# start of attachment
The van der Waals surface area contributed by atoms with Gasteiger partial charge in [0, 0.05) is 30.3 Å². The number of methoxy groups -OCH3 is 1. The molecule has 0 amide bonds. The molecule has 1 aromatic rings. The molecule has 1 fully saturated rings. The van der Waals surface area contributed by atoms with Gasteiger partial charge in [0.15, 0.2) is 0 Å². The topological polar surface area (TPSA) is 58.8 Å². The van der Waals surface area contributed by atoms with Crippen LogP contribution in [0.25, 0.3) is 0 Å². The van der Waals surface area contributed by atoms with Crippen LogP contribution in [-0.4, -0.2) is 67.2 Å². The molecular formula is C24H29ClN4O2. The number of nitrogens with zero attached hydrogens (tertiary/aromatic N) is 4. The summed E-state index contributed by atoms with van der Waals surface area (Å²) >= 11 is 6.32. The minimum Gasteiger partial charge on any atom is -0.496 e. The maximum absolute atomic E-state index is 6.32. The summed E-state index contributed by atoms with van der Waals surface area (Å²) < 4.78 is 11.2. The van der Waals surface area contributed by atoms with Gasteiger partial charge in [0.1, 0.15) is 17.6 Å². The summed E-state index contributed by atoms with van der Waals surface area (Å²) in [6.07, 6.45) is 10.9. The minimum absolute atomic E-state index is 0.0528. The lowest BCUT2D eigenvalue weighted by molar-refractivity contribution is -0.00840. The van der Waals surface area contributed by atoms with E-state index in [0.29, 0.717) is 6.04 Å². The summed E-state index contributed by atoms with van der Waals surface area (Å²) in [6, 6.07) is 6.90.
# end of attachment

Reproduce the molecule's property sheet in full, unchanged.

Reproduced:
The van der Waals surface area contributed by atoms with Gasteiger partial charge in [0, 0.05) is 30.3 Å². The number of methoxy groups -OCH3 is 1. The molecule has 0 amide bonds. The molecule has 1 aromatic rings. The molecule has 1 fully saturated rings. The van der Waals surface area contributed by atoms with Gasteiger partial charge in [0.15, 0.2) is 0 Å². The topological polar surface area (TPSA) is 58.8 Å². The van der Waals surface area contributed by atoms with Crippen LogP contribution in [0.25, 0.3) is 0 Å². The van der Waals surface area contributed by atoms with Crippen LogP contribution in [-0.4, -0.2) is 67.2 Å². The molecular formula is C24H29ClN4O2. The number of nitrogens with zero attached hydrogens (tertiary/aromatic N) is 4. The summed E-state index contributed by atoms with van der Waals surface area (Å²) >= 11 is 6.32. The minimum Gasteiger partial charge on any atom is -0.496 e. The maximum absolute atomic E-state index is 6.32. The summed E-state index contributed by atoms with van der Waals surface area (Å²) < 4.78 is 11.2. The van der Waals surface area contributed by atoms with Gasteiger partial charge in [0.1, 0.15) is 17.6 Å². The summed E-state index contributed by atoms with van der Waals surface area (Å²) in [6.07, 6.45) is 10.9. The minimum absolute atomic E-state index is 0.0528. The lowest BCUT2D eigenvalue weighted by molar-refractivity contribution is -0.00840. The van der Waals surface area contributed by atoms with E-state index in [0.29, 0.717) is 6.04 Å². The summed E-state index contributed by atoms with van der Waals surface area (Å²) in [6, 6.07) is 6.90.